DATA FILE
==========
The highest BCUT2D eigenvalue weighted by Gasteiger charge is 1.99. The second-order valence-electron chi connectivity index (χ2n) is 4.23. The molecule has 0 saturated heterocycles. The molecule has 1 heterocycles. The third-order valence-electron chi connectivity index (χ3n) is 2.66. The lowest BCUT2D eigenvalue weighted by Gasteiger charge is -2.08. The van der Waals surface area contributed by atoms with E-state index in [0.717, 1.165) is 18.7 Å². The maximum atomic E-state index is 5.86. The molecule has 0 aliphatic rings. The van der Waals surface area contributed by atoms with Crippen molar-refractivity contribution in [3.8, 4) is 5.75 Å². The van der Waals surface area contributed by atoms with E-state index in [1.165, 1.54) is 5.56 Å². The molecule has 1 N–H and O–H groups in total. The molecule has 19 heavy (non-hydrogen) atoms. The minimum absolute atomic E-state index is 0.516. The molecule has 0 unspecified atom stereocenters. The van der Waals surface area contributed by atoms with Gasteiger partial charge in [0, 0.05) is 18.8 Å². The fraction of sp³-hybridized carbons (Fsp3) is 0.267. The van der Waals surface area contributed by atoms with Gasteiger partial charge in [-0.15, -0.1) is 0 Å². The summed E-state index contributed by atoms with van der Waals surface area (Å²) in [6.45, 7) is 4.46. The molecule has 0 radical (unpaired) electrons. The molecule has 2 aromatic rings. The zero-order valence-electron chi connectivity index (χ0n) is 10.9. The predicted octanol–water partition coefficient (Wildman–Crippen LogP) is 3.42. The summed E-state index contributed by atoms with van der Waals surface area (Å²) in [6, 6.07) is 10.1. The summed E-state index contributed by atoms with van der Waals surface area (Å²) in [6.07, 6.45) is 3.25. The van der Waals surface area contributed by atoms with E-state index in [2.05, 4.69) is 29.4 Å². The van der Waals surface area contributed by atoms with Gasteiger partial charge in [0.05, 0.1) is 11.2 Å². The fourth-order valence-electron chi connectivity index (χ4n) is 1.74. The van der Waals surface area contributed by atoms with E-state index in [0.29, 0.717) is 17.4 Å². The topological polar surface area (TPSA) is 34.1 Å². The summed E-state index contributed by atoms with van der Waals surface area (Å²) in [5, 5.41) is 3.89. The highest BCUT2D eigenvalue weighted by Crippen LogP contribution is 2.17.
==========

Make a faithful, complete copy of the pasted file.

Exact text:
The highest BCUT2D eigenvalue weighted by Gasteiger charge is 1.99. The second-order valence-electron chi connectivity index (χ2n) is 4.23. The molecule has 0 saturated heterocycles. The molecule has 1 heterocycles. The third-order valence-electron chi connectivity index (χ3n) is 2.66. The lowest BCUT2D eigenvalue weighted by Gasteiger charge is -2.08. The van der Waals surface area contributed by atoms with E-state index in [0.717, 1.165) is 18.7 Å². The maximum atomic E-state index is 5.86. The molecule has 0 aliphatic rings. The van der Waals surface area contributed by atoms with Crippen molar-refractivity contribution in [3.8, 4) is 5.75 Å². The van der Waals surface area contributed by atoms with E-state index in [1.165, 1.54) is 5.56 Å². The molecule has 1 N–H and O–H groups in total. The molecule has 19 heavy (non-hydrogen) atoms. The minimum absolute atomic E-state index is 0.516. The molecule has 0 unspecified atom stereocenters. The van der Waals surface area contributed by atoms with Gasteiger partial charge in [0, 0.05) is 18.8 Å². The fraction of sp³-hybridized carbons (Fsp3) is 0.267. The van der Waals surface area contributed by atoms with Gasteiger partial charge in [-0.15, -0.1) is 0 Å². The summed E-state index contributed by atoms with van der Waals surface area (Å²) in [6.45, 7) is 4.46. The molecule has 0 radical (unpaired) electrons. The molecule has 2 aromatic rings. The zero-order valence-electron chi connectivity index (χ0n) is 10.9. The predicted octanol–water partition coefficient (Wildman–Crippen LogP) is 3.42. The summed E-state index contributed by atoms with van der Waals surface area (Å²) in [6, 6.07) is 10.1. The summed E-state index contributed by atoms with van der Waals surface area (Å²) in [6.07, 6.45) is 3.25. The van der Waals surface area contributed by atoms with E-state index in [2.05, 4.69) is 29.4 Å². The van der Waals surface area contributed by atoms with Gasteiger partial charge in [0.05, 0.1) is 11.2 Å². The fourth-order valence-electron chi connectivity index (χ4n) is 1.74. The van der Waals surface area contributed by atoms with E-state index in [0.29, 0.717) is 17.4 Å². The topological polar surface area (TPSA) is 34.1 Å². The summed E-state index contributed by atoms with van der Waals surface area (Å²) in [5, 5.41) is 3.89. The highest BCUT2D eigenvalue weighted by Crippen LogP contribution is 2.17.